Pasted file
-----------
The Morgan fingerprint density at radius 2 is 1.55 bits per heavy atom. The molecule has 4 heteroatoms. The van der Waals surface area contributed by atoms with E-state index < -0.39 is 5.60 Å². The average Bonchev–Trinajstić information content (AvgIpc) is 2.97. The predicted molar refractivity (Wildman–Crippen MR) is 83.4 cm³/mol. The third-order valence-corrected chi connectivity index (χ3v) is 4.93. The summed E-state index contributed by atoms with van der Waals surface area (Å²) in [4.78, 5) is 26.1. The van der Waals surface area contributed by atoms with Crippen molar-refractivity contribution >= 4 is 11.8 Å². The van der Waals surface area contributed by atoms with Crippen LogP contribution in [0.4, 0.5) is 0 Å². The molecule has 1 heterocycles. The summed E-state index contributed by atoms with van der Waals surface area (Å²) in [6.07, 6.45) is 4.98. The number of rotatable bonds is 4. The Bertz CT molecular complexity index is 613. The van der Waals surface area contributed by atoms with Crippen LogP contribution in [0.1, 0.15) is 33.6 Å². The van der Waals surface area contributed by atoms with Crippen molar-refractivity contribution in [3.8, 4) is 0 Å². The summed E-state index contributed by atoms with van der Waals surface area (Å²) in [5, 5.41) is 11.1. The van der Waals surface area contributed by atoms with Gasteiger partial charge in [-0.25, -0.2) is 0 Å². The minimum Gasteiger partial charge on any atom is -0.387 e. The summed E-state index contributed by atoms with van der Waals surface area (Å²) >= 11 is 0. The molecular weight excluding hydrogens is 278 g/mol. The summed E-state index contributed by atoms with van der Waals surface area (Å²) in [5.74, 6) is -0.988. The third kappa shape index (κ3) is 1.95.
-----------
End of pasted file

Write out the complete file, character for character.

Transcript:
The Morgan fingerprint density at radius 2 is 1.55 bits per heavy atom. The molecule has 4 heteroatoms. The van der Waals surface area contributed by atoms with E-state index < -0.39 is 5.60 Å². The average Bonchev–Trinajstić information content (AvgIpc) is 2.97. The predicted molar refractivity (Wildman–Crippen MR) is 83.4 cm³/mol. The third-order valence-corrected chi connectivity index (χ3v) is 4.93. The summed E-state index contributed by atoms with van der Waals surface area (Å²) in [4.78, 5) is 26.1. The van der Waals surface area contributed by atoms with Crippen molar-refractivity contribution >= 4 is 11.8 Å². The van der Waals surface area contributed by atoms with Crippen LogP contribution in [0.4, 0.5) is 0 Å². The molecule has 1 heterocycles. The summed E-state index contributed by atoms with van der Waals surface area (Å²) in [6.07, 6.45) is 4.98. The number of rotatable bonds is 4. The Bertz CT molecular complexity index is 613. The van der Waals surface area contributed by atoms with Crippen LogP contribution in [0.1, 0.15) is 33.6 Å². The van der Waals surface area contributed by atoms with Crippen molar-refractivity contribution in [3.8, 4) is 0 Å². The summed E-state index contributed by atoms with van der Waals surface area (Å²) in [5, 5.41) is 11.1. The van der Waals surface area contributed by atoms with Gasteiger partial charge in [-0.25, -0.2) is 0 Å². The minimum Gasteiger partial charge on any atom is -0.387 e. The summed E-state index contributed by atoms with van der Waals surface area (Å²) >= 11 is 0. The molecular weight excluding hydrogens is 278 g/mol. The summed E-state index contributed by atoms with van der Waals surface area (Å²) in [5.74, 6) is -0.988. The third kappa shape index (κ3) is 1.95.